By Howard Koplowitz
The city has launched hundreds of new initiatives to help small businesses and is making progress in developing Willets Point and Hunters Point South, the president of the city Economic Development Corp. told a breakfast Friday at Queens College.
Seth Pinksy, who was appointed by Mayor Michael Bloomberg to head the EDC in 2008 as the recession was just beginning, said the city entered the economic downturn later than the rest of the country, took a smaller hit than the nation and got out of the recession quicker than anywhere else.
“The story in Queens is consistent with the rest of the city,” Pinsky said, noting that at the height of the recession unemployment in Queens was 8.2 percent, less than the city rate of 11 percent and the national average of 14 percent.
Since 2007, Pinsky said, housing prices in Queens have fallen only 15 percent, half of the country’s rate of 30 percent.
Pinsky said that while in the past the city’s economy was competing with cities like Chicago, Los Angeles, London and Paris, it now has to compete with Shanghai and Mumbai.
“Our work is just beginning as the world around us is changing,” Pinsky said, noting that the city’s gross domestic product used to eclipse entire nations’ like China and India, which are now seeing accelerated growth.
The Bloomberg administration has launched more than 100 initiatives in the last two years to help the city’s most widely known industries, such as financial services, fashion and media, create 21st-century business models, Pinsky said.
Some of the initiatives also help the city’s industrial sector, which accounts for 16 percent of private sector jobs in the city in an industryï»¿ where 150,000 Queens residents work.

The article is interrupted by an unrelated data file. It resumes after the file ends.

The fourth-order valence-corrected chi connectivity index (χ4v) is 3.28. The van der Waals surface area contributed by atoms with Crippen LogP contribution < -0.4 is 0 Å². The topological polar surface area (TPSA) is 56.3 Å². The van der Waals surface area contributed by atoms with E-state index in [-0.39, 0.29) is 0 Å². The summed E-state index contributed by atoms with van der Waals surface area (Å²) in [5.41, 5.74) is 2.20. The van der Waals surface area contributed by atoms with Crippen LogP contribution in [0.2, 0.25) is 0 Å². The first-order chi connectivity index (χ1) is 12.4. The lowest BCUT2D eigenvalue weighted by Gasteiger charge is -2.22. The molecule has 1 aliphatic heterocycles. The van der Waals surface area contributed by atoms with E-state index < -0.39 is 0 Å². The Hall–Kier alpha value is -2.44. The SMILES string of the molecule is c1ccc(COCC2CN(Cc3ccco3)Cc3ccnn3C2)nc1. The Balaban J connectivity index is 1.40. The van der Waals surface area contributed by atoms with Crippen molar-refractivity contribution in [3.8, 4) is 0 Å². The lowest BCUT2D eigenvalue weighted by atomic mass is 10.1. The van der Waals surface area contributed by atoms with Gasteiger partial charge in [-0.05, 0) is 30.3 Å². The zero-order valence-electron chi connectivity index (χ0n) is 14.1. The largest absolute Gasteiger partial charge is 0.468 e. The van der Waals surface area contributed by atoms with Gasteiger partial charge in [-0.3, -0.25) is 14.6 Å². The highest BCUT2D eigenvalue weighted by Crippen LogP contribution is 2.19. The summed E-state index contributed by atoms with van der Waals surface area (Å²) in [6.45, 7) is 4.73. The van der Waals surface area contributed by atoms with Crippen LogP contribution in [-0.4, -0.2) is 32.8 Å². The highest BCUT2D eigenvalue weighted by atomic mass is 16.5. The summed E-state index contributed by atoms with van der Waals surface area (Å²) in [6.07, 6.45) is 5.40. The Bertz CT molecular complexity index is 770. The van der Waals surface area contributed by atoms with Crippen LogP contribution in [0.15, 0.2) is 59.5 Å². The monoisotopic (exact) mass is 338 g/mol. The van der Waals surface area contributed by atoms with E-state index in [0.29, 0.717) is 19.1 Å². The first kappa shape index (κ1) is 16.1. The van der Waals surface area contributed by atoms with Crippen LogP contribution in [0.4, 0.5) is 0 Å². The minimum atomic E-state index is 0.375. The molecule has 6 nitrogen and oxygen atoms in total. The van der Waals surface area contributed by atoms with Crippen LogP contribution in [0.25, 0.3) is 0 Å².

Pinsky said the administration has partnered with Goldman Sachs, the investment banking house, to create a $10 million fund to assist small and mid-size food manufacturers, which has seen its workforce drop by 30 percent from 2000-03.
Other initiatives were launched to help the city’s film and television production industry, which included tax credits and investments for businesses, including Astoria’s Silvercup and Kaufman Astoria studios.
“Today the industry is booming,” Pinsky said, noting that there are 70 new television and film projects to be shot in the city.
The city has also been promoting entrepreneurship, Pinsky said, with 63 percent of city businesses consisting of six employees or fewer and 98 percent have less than 100 employees.
The initiatives include training programs and increasing access to financing, Pinsky said.
The future of the city’s economy is partly dependent on two ongoing projects in Queens, Pinksy said: Willets Point and Hunters Point South.
Pinsky said the city now owns more than 90 percent of previously privately held land in the Iron Triangle and is working with the Federal Highway Authority and the city Department of Transportation to develop new access ramps to the Van Wyck Expressway.
He said the city is close to selecting a contractor for water main and sewer contracts at Willets Point and in May solicited requests for proposals for Phase 1 of the redevelopment.
The first phase includes new housing — 35 percent of which will be affordable — retail space, a hotel and 2 acres of open space, Pinksy said.
The Willets Point project will also produce 1,800 permanent jobs, he said.
The city is also investing $300 million in Hunters Point to build the largest middle-income housing development since Starrett City in Brooklyn in the 1970s, which also includes a new public school, 100,000 square feet of retail space and a waterfront park.
Reach reporter Howard Koplowitz by e-mail at firstname.lastname@example.org or by phone at 718-260-4573.